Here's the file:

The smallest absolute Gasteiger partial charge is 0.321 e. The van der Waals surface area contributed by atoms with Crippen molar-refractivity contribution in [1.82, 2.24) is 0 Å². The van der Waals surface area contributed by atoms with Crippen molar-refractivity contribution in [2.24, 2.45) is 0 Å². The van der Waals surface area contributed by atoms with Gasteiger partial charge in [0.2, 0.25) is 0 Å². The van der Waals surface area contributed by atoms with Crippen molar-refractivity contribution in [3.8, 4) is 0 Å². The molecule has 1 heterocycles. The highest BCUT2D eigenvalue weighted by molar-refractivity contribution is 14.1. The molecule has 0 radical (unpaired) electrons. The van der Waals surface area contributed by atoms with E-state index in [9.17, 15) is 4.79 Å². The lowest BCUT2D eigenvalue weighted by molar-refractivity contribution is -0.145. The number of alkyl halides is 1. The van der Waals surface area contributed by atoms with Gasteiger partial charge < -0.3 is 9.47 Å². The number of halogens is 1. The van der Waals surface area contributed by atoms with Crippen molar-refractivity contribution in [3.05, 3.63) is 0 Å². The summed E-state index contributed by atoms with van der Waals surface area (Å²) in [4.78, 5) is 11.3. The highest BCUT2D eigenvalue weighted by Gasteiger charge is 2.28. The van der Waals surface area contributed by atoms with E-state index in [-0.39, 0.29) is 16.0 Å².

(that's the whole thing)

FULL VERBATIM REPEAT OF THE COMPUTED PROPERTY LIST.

The smallest absolute Gasteiger partial charge is 0.321 e. The van der Waals surface area contributed by atoms with Crippen molar-refractivity contribution in [1.82, 2.24) is 0 Å². The van der Waals surface area contributed by atoms with Crippen molar-refractivity contribution in [2.24, 2.45) is 0 Å². The van der Waals surface area contributed by atoms with Gasteiger partial charge in [0.2, 0.25) is 0 Å². The van der Waals surface area contributed by atoms with Crippen molar-refractivity contribution in [3.8, 4) is 0 Å². The molecule has 1 heterocycles. The highest BCUT2D eigenvalue weighted by molar-refractivity contribution is 14.1. The molecule has 0 radical (unpaired) electrons. The van der Waals surface area contributed by atoms with E-state index in [9.17, 15) is 4.79 Å². The lowest BCUT2D eigenvalue weighted by molar-refractivity contribution is -0.145. The number of alkyl halides is 1. The van der Waals surface area contributed by atoms with Gasteiger partial charge < -0.3 is 9.47 Å². The number of halogens is 1. The van der Waals surface area contributed by atoms with Crippen molar-refractivity contribution in [3.05, 3.63) is 0 Å². The summed E-state index contributed by atoms with van der Waals surface area (Å²) in [4.78, 5) is 11.3. The highest BCUT2D eigenvalue weighted by Gasteiger charge is 2.28. The van der Waals surface area contributed by atoms with E-state index in [-0.39, 0.29) is 16.0 Å².